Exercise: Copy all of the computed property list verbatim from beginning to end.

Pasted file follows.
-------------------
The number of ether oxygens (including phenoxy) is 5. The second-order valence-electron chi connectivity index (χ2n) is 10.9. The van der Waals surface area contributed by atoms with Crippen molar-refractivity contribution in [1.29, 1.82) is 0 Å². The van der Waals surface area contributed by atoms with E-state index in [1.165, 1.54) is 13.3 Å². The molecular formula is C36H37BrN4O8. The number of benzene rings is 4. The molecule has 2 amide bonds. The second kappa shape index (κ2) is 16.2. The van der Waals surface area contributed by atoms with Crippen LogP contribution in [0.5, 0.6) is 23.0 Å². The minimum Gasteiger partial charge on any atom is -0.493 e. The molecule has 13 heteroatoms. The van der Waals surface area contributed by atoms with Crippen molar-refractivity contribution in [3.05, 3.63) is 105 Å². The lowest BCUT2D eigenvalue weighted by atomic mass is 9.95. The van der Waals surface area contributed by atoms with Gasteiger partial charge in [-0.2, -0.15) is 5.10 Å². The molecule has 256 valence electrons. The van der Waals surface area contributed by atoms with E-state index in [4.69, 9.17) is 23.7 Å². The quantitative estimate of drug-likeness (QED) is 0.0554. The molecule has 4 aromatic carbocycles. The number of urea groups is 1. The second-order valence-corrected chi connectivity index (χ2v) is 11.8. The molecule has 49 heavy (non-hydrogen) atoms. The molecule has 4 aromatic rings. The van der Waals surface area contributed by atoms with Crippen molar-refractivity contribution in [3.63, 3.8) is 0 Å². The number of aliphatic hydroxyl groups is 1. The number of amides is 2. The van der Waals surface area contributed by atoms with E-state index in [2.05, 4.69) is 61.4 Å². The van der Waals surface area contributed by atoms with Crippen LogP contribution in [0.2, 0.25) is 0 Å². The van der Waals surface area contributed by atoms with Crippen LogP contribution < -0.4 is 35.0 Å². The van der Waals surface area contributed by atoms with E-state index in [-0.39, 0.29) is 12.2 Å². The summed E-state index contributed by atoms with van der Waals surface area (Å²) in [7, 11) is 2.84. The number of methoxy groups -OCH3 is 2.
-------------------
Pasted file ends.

The number of ether oxygens (including phenoxy) is 5. The second-order valence-electron chi connectivity index (χ2n) is 10.9. The van der Waals surface area contributed by atoms with Crippen molar-refractivity contribution in [1.29, 1.82) is 0 Å². The van der Waals surface area contributed by atoms with E-state index in [1.165, 1.54) is 13.3 Å². The molecular formula is C36H37BrN4O8. The number of benzene rings is 4. The molecule has 2 amide bonds. The second kappa shape index (κ2) is 16.2. The van der Waals surface area contributed by atoms with Crippen LogP contribution in [0.5, 0.6) is 23.0 Å². The minimum Gasteiger partial charge on any atom is -0.493 e. The molecule has 13 heteroatoms. The van der Waals surface area contributed by atoms with Crippen molar-refractivity contribution in [3.05, 3.63) is 105 Å². The lowest BCUT2D eigenvalue weighted by atomic mass is 9.95. The van der Waals surface area contributed by atoms with Gasteiger partial charge in [-0.2, -0.15) is 5.10 Å². The molecule has 256 valence electrons. The van der Waals surface area contributed by atoms with E-state index in [4.69, 9.17) is 23.7 Å². The quantitative estimate of drug-likeness (QED) is 0.0554. The molecule has 4 aromatic carbocycles. The number of urea groups is 1. The second-order valence-corrected chi connectivity index (χ2v) is 11.8. The molecule has 49 heavy (non-hydrogen) atoms. The molecule has 4 aromatic rings. The van der Waals surface area contributed by atoms with Crippen molar-refractivity contribution in [3.63, 3.8) is 0 Å². The number of aliphatic hydroxyl groups is 1. The number of amides is 2. The van der Waals surface area contributed by atoms with E-state index in [2.05, 4.69) is 61.4 Å². The van der Waals surface area contributed by atoms with Crippen LogP contribution in [0.2, 0.25) is 0 Å². The van der Waals surface area contributed by atoms with Crippen LogP contribution < -0.4 is 35.0 Å². The van der Waals surface area contributed by atoms with E-state index in [-0.39, 0.29) is 12.2 Å². The summed E-state index contributed by atoms with van der Waals surface area (Å²) in [7, 11) is 2.84. The number of methoxy groups -OCH3 is 2.